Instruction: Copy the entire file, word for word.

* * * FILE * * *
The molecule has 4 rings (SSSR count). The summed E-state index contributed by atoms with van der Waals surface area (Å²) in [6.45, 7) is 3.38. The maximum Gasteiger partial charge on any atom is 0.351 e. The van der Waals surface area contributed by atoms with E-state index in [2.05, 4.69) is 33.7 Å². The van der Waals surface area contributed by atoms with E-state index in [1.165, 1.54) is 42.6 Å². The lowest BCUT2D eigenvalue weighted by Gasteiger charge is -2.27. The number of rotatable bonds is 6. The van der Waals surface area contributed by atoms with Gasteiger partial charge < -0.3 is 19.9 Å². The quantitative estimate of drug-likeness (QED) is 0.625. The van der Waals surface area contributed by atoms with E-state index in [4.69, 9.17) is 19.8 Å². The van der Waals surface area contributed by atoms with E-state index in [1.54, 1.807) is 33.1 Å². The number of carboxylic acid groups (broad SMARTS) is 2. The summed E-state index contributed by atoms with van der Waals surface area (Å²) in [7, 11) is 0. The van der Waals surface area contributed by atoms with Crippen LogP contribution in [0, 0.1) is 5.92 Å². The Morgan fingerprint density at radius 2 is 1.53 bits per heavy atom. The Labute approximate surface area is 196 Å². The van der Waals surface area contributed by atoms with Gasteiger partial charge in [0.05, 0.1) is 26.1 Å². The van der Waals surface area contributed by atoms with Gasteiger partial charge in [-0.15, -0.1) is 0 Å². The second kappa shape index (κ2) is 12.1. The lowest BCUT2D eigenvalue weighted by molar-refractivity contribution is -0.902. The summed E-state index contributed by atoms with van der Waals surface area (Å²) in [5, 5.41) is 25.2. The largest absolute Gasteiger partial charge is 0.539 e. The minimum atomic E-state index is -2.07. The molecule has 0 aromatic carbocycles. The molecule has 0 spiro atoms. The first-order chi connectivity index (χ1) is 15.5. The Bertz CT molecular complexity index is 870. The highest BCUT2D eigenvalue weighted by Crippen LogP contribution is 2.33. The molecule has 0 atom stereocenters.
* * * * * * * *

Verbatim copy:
The molecule has 4 rings (SSSR count). The summed E-state index contributed by atoms with van der Waals surface area (Å²) in [6.45, 7) is 3.38. The maximum Gasteiger partial charge on any atom is 0.351 e. The van der Waals surface area contributed by atoms with E-state index in [2.05, 4.69) is 33.7 Å². The van der Waals surface area contributed by atoms with E-state index in [1.165, 1.54) is 42.6 Å². The lowest BCUT2D eigenvalue weighted by Gasteiger charge is -2.27. The number of rotatable bonds is 6. The van der Waals surface area contributed by atoms with Gasteiger partial charge < -0.3 is 19.9 Å². The quantitative estimate of drug-likeness (QED) is 0.625. The van der Waals surface area contributed by atoms with E-state index in [4.69, 9.17) is 19.8 Å². The van der Waals surface area contributed by atoms with E-state index in [1.54, 1.807) is 33.1 Å². The number of carboxylic acid groups (broad SMARTS) is 2. The summed E-state index contributed by atoms with van der Waals surface area (Å²) in [7, 11) is 0. The van der Waals surface area contributed by atoms with Crippen LogP contribution in [0, 0.1) is 5.92 Å². The Morgan fingerprint density at radius 2 is 1.53 bits per heavy atom. The Labute approximate surface area is 196 Å². The van der Waals surface area contributed by atoms with Gasteiger partial charge in [0.05, 0.1) is 26.1 Å². The van der Waals surface area contributed by atoms with Gasteiger partial charge in [-0.15, -0.1) is 0 Å². The second kappa shape index (κ2) is 12.1. The lowest BCUT2D eigenvalue weighted by molar-refractivity contribution is -0.902. The summed E-state index contributed by atoms with van der Waals surface area (Å²) in [5, 5.41) is 25.2. The largest absolute Gasteiger partial charge is 0.539 e. The minimum atomic E-state index is -2.07. The molecule has 0 aromatic carbocycles. The molecule has 0 spiro atoms. The first-order chi connectivity index (χ1) is 15.5. The Bertz CT molecular complexity index is 870. The highest BCUT2D eigenvalue weighted by Crippen LogP contribution is 2.33. The molecule has 0 atom stereocenters.